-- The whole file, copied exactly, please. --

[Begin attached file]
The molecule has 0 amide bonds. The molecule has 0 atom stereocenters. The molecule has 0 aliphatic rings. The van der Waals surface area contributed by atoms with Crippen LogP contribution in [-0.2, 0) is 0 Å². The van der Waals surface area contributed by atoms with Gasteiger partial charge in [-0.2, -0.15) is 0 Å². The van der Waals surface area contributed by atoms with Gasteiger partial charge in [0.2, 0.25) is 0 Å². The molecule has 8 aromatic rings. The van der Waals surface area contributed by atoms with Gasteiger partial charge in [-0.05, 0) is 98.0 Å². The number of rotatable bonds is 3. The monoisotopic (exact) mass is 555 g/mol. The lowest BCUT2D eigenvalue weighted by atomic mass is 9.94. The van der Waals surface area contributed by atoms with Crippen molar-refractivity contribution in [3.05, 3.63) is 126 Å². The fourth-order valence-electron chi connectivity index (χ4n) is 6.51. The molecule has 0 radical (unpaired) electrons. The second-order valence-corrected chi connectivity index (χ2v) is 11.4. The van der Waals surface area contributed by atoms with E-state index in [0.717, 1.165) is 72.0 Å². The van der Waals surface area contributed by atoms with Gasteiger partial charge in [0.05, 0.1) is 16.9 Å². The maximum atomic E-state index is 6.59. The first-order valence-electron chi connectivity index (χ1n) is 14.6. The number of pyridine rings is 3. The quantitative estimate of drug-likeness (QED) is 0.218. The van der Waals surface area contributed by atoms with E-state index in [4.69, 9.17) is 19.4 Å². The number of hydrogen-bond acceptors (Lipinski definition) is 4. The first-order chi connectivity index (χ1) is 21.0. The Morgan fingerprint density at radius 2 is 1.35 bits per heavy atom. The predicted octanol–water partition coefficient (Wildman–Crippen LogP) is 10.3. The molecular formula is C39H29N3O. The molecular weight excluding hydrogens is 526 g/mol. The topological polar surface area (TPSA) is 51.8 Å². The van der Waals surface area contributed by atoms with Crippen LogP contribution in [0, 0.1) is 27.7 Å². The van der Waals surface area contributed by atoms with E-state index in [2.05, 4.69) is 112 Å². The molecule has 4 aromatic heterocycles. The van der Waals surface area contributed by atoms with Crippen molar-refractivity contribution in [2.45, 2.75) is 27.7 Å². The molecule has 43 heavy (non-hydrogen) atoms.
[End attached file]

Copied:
The molecule has 0 amide bonds. The molecule has 0 atom stereocenters. The molecule has 0 aliphatic rings. The van der Waals surface area contributed by atoms with Crippen LogP contribution in [-0.2, 0) is 0 Å². The van der Waals surface area contributed by atoms with Gasteiger partial charge in [-0.2, -0.15) is 0 Å². The van der Waals surface area contributed by atoms with Gasteiger partial charge in [0.2, 0.25) is 0 Å². The molecule has 8 aromatic rings. The van der Waals surface area contributed by atoms with Gasteiger partial charge in [-0.05, 0) is 98.0 Å². The number of rotatable bonds is 3. The monoisotopic (exact) mass is 555 g/mol. The lowest BCUT2D eigenvalue weighted by atomic mass is 9.94. The van der Waals surface area contributed by atoms with Crippen molar-refractivity contribution in [3.05, 3.63) is 126 Å². The fourth-order valence-electron chi connectivity index (χ4n) is 6.51. The molecule has 0 radical (unpaired) electrons. The second-order valence-corrected chi connectivity index (χ2v) is 11.4. The van der Waals surface area contributed by atoms with E-state index in [0.717, 1.165) is 72.0 Å². The van der Waals surface area contributed by atoms with Gasteiger partial charge in [0.05, 0.1) is 16.9 Å². The maximum atomic E-state index is 6.59. The first-order valence-electron chi connectivity index (χ1n) is 14.6. The number of pyridine rings is 3. The quantitative estimate of drug-likeness (QED) is 0.218. The van der Waals surface area contributed by atoms with E-state index in [4.69, 9.17) is 19.4 Å². The number of hydrogen-bond acceptors (Lipinski definition) is 4. The first-order chi connectivity index (χ1) is 21.0. The Morgan fingerprint density at radius 2 is 1.35 bits per heavy atom. The predicted octanol–water partition coefficient (Wildman–Crippen LogP) is 10.3. The molecular formula is C39H29N3O. The molecular weight excluding hydrogens is 526 g/mol. The topological polar surface area (TPSA) is 51.8 Å². The van der Waals surface area contributed by atoms with Crippen LogP contribution in [0, 0.1) is 27.7 Å². The van der Waals surface area contributed by atoms with E-state index in [2.05, 4.69) is 112 Å². The molecule has 4 aromatic heterocycles. The van der Waals surface area contributed by atoms with Crippen molar-refractivity contribution in [2.45, 2.75) is 27.7 Å². The molecule has 43 heavy (non-hydrogen) atoms.